Adding SMS functionality with Twilio
Pollarize helps the world make up its mind via its beautiful, delightful suite of apps. However, not everyone owns a smartphone. Luckily, Twilio brings voice and messaging to web and mobile applications. Which means that Pollarize now allows our brick-lugging friends to compose polls via SMS.
How we built it
The usual Pollarize system constraints are the following:
- poll question can not exceed 100 characters
- options A and B can not exceed 100 characters each
The requirements are the following:
- a poll SMS should be in the format “Question text. A. First option B. Second option”
- if either A or B is omitted, then default to “Yes” and “No” respectively
- a poll SMS can exceed the 160 character limit, but not exceed 308 characters if we take into account the delimiters ” A. ” and ” B. “
This meant that an entire poll can at least be described at least by one SMS, and at most by two, since 308 is less than 2 * 160, or two SMS fragments.
Twilio seemingly don’t maintain any state on their side. I.e. if a user sends a large SMS, Twilio will not bundle the resulting SMS fragments up and send it to us in one piece. Instead, Twilio will send us the fragments one after the other as they become available from the mobile network.
To illustrate this, here are the
application/form-url-encoded payloads represented as Scala maps:
Implementation in a nutshell
The trick here is to assemble the SMS text once we’ve received all the fragments. Since Twilio doesn’t tell us there’s a second fragment coming, we don’t create a poll immediately after an SMS is received. Instead, we dump the payloads into MongoDB as they are received. A background worker then scans all “unprocessed” SMSes and check if there were other SMSes from the same phone number within the last 10 seconds. Once we have all the SMSes, we combine the original SMS text into a single text, create the poll, and we mark the Mongo record as “processed”.
The “within the last 10 seconds” bit only came after I discovered a massive bug. Let me explain…
The Poll-from-SMS scheduled job
The background job server re-assembles the SMS fragments into a single SMS and checks if they’re poll-worthy.
The first version of the SMSWorker accidentally did the following (using the data from the two Gists above):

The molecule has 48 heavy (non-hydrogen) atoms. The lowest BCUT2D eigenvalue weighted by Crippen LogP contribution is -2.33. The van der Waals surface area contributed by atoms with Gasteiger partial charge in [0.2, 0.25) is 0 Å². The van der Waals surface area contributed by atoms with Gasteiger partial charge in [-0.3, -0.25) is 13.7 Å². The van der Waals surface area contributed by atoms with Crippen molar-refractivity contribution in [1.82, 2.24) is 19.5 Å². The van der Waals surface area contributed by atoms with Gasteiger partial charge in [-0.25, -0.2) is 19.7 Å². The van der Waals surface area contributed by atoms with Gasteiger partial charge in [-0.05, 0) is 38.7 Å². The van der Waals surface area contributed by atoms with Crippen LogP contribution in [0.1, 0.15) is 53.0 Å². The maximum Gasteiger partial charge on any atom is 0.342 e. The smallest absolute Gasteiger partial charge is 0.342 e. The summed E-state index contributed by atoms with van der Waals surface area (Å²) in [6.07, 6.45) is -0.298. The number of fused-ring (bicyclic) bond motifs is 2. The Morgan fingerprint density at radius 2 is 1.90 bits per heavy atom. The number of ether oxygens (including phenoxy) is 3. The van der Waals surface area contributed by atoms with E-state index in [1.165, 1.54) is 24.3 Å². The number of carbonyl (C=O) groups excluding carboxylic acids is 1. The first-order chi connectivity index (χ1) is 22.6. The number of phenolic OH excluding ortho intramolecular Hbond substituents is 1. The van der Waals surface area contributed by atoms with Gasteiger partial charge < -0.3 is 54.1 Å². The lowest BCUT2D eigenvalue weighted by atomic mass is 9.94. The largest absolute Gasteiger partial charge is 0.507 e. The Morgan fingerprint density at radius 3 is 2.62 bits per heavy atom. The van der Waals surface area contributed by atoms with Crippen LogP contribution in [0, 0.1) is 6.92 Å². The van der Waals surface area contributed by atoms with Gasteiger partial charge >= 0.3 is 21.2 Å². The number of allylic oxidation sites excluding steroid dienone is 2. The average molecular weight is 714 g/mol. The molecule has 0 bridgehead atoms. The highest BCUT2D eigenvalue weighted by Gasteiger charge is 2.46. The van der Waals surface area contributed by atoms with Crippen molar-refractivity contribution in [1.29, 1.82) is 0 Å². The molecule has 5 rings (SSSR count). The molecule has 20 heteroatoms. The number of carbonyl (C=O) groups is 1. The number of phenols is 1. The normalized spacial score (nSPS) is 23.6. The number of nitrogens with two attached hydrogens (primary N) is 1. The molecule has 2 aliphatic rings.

Question: I don't have an iPhone, so I thought I'd build SMS functionality. Option A. Great, what about something that interprets smoke signals? Option B. Good, now get on with
Question: the Android app already! Option A: Yes Option B: No
See what I did there? Option B got cut off due to the 160 character SMS limit, and we accidentally created a whole new, unintelligible poll. Not quite what I had in mind, as you can imagine. I had to start making some assumptions about the way Twilio and the mobile networks interact in light of the absence of an SLA from either.
I assumed a maximum of 10 seconds between SMS fragments. A counter point to this is that we assume a user won’t create polls via SMS in quick succession.
The Poll-from-SMS scheduled job V2
The second version of the SMSWorker can be seen below.
The value inProximity are the SMS fragments within a 10 second period. The SMS fragments belong to the same user, as obtained via the groupBycall on line 8.
The SMSParser on line 19 is really nothing special, but from the test cases you’ll see that we’re catering for every eventuality:
This was a fun little addition. Next up is voting via SMS.
MongoDB allowed me to store the entire SMS payload and worry about the contents later. I didn’t create a model for the SMS payload, because it isn’t core to my domain. Also, the 10 second window seemed like a safe trade-off in light of being in the dark (huh?) with regards to mobile network SLAs. We’ll measure and adjust accordingly, of course.
Twilio was easy to integrate with, and it all just works. Now I feel like SMS-enabling all my apps.